The book is available through a number of outlets:

  1. Createspace print book
  2. Smashwords eBook
  3. Amazon print book
  4. Amazon eBook

The First Rene Beauchemin Novel

First novel in the Rene Beauchemin naturist series

I am posting the new cover of my older book, the story of René Beauchemin who walks the Camino de Santiago along with a small group made up of imaginary people from René’s subconscious, as well as a Norse goddess and a Celtic god. Of course, the identities of these companions are not known by René who soon becomes known as the half-naked pilgrim.

It’s a journey of transformation for René on many levels. For my readers here, the transformation from reluctant half-naked pilgrim to being fully naked with his pilgrim partners while meditating is followed with all its twists and turns.

René, like many of us, appreciates his own nudity in the privacy of his own space, at home. Being nude in front of others is a difficult stretch because of the typical North American  association of nudity with sexual activity. This novel looks at the problem through a humorous, contemporary fantasy journey across the landscape of northern Spain, on the authentic trail of the Camino de Santiago.

The book is available through a number of outlets:

  1. Createspace print book
  2. Smashwords eBook
  3. Amazon print book
  4. Amazon eBook

Re-Emergence on the Prairies

On the edges of spring on the prairies.

It has been quite some time since I last posted here. I have returned to Canada following three months in Mexico along the Mayan Riviera, where I lived in a private studio with a private garden. For three months I lived mostly without the need to wear clothing. It was only when I left the confines of the studio and garden when I had to wear clothing, at least until I was by a small clothing-optional beach not too far from the small town where I lived beside the Caribbean Sea. I returned to my home on the Canadian prairies, in a small prairie town located less than two hours southwest of the city of Saskatoon. I returned home to snow and cold. For three months I was without clothes for the majority of the hours of each day.

However, that time has come to and end, it has retreated into the past as memories, some of which were captured in photos, some in journal entries, and the rest into a quiet, hidden spot deep within me. Like then, I find myself living in the moment, in the present tense. It is easy to get caught up in the past, rehashing the challenges, and reminiscing through rose-tinted lenses the pleasures. It is as equally easy to project into the future facing challenges that exist only in the realm of “maybe.” Oh, I do think about the future and my time and places for clothing free experiences, among many other hopeful expectations, don’t get me wrong. However, I know that the “future” thoughts are just that, projections of “maybe.”

Living in the moment is not all that easy to do. It is actually exceedingly difficult as our minds are prone to “think” outside the experience of the present. We worry, we wonder, we conjecture, we wander. Just the simple and necessary act of planning for an event [I am planning on attending a Jungian lecture and workshop in just over a week from now], has one begin thinking about people who might be met, things that may be discussed, and the list goes on and on. Once the plans are made, worries about weather that may prevent travel along with a host of other imaginary issues that lay waiting in the shadows to sabotage the event, flood the mind. Of course, none of it is real with the exception that a plan has been made. The rest is all about fleeing from the present into some chaotic no-man’s land.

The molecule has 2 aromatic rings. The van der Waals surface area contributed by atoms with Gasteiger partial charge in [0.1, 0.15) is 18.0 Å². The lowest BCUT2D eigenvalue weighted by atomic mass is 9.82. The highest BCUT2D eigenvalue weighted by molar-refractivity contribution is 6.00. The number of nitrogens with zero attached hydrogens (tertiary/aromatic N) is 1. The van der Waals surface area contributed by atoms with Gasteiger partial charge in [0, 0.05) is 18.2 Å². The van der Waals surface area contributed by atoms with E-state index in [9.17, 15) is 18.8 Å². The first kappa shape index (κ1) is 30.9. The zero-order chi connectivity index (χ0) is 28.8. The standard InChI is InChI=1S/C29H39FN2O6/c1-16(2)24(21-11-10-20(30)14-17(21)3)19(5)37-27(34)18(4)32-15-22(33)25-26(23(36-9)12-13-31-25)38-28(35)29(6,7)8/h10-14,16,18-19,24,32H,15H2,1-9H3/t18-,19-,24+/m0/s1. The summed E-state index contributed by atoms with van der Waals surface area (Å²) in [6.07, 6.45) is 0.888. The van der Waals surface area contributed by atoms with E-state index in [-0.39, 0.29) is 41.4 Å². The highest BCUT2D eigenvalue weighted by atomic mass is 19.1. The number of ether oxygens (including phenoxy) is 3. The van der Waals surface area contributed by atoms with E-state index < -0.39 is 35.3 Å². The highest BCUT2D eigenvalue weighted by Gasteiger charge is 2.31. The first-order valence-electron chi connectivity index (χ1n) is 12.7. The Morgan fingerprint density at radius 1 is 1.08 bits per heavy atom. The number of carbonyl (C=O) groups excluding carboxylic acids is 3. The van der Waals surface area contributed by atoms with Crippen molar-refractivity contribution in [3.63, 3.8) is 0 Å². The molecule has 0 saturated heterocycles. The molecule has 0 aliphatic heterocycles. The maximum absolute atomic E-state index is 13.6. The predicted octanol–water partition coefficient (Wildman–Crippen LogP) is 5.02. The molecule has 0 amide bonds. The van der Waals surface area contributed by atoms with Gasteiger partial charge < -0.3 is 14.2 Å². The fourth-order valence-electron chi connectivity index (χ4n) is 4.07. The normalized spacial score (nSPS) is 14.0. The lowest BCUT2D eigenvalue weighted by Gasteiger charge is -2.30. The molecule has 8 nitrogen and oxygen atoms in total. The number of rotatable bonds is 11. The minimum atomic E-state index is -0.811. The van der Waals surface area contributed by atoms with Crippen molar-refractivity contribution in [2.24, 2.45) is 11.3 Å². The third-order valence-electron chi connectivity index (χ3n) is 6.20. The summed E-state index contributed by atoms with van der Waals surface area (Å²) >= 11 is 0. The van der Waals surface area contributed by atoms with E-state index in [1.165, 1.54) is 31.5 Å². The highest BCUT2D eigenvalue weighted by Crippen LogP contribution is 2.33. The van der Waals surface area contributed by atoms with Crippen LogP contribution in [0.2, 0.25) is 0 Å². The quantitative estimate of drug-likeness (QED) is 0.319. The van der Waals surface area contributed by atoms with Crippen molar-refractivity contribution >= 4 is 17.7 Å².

All of above is why I meditate. It teaches me how to stay grounded in the present. I find myself either nude or clothed in various situations of my choosing. And wherever I find myself, I make myself present to the situation and the people. It’s a good place to start.


A Self-Respecting Naked Buddhist

Buddha on the journey to enlightenment.

Buddha on the journey to enlightenment.

Yes, Buddha, or should I say Siddhartha Gautama, would have looked like this not long after he began his journey to enlightenment. Like all those before him, that journey was marked by being skyclad, by meditation, and by deprivation. Today, Sadhu Nagas still continue this practice. Somewhere between then and now, the Digambara who stress the practice of nudity as an absolute prerequisite to the attainment of salvation.

Somewhere along his journey toward salvation, he decided that the traditional means of attaining salvation were just not enough. He abandoned the classical Hindu and Jainist rituals and carved his own path that he called the middle way. He came to reject nudity as being unseemly with the nude body being ugly and not suitable for polite company. As Buddha, he self-proclaimed as fully aware. Yet, he was still a man of his times, a time when nudity was not considered suitable in polite company. In other words, he didn’t want Buddhists to be in conflict with cultural norms. Another reason for his rejection of nudity was the fact that he was rejecting Hinduism and Jainism and he wanted his followers to be be distinctive in appearance and dress. Both reasons are sensible when the objective is to have Buddhism become mainstream. As far as nudity being objectionable in terms of ultimate moral truth, that would be a different story, one that Buddha never addressed.

Of course, Buddha also said that we each must carve our own path to enlightenment, not simply to adopt his path as our path. My path includes nude meditation and respect for the naked human body.

I want to bring in a different voice here, Radmila Moacanin who wrote in 1986 in a book that looked at Jungian psychology and Buddhism:

“the strength of Buddhism, namely the flexibility of its method s and practice, its emphasis on each individual’ s experience , not intellectual, philosophical knowledge alone , or blind faith. Nothing, no method is excluded that could lead to the ultimate goal of liberation.”

Blind faith, a rigorous following of a document as the “holy words” of a belief system, was not what Buddhism is supposed to be about.